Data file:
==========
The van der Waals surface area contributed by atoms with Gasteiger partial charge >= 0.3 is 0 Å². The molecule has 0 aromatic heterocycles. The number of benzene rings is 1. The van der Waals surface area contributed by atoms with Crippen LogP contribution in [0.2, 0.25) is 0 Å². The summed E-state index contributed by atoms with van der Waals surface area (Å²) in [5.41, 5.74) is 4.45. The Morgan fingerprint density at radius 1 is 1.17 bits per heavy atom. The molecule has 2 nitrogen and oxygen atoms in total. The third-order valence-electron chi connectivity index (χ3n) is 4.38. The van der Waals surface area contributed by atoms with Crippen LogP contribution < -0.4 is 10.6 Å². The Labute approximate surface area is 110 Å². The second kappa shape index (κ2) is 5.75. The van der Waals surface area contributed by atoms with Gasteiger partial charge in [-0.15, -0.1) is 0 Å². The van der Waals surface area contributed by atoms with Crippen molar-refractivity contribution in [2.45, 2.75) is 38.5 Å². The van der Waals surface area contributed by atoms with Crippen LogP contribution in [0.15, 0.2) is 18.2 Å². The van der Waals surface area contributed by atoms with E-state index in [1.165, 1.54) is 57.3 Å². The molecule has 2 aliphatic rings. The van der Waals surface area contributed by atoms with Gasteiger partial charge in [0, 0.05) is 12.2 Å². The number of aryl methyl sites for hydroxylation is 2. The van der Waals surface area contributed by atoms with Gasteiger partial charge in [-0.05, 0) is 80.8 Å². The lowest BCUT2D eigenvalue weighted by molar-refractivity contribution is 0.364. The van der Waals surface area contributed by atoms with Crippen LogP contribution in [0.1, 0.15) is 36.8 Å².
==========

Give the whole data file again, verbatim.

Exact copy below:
The van der Waals surface area contributed by atoms with Gasteiger partial charge >= 0.3 is 0 Å². The molecule has 0 aromatic heterocycles. The number of benzene rings is 1. The van der Waals surface area contributed by atoms with Crippen LogP contribution in [0.2, 0.25) is 0 Å². The summed E-state index contributed by atoms with van der Waals surface area (Å²) in [5.41, 5.74) is 4.45. The Morgan fingerprint density at radius 1 is 1.17 bits per heavy atom. The molecule has 2 nitrogen and oxygen atoms in total. The third-order valence-electron chi connectivity index (χ3n) is 4.38. The van der Waals surface area contributed by atoms with Crippen LogP contribution < -0.4 is 10.6 Å². The Labute approximate surface area is 110 Å². The second kappa shape index (κ2) is 5.75. The van der Waals surface area contributed by atoms with Gasteiger partial charge in [-0.15, -0.1) is 0 Å². The van der Waals surface area contributed by atoms with Crippen molar-refractivity contribution in [2.45, 2.75) is 38.5 Å². The van der Waals surface area contributed by atoms with Crippen LogP contribution in [0.15, 0.2) is 18.2 Å². The van der Waals surface area contributed by atoms with E-state index in [1.165, 1.54) is 57.3 Å². The molecule has 2 aliphatic rings. The van der Waals surface area contributed by atoms with Gasteiger partial charge in [0, 0.05) is 12.2 Å². The number of aryl methyl sites for hydroxylation is 2. The van der Waals surface area contributed by atoms with Gasteiger partial charge in [-0.05, 0) is 80.8 Å². The lowest BCUT2D eigenvalue weighted by molar-refractivity contribution is 0.364. The van der Waals surface area contributed by atoms with Crippen LogP contribution in [0.1, 0.15) is 36.8 Å².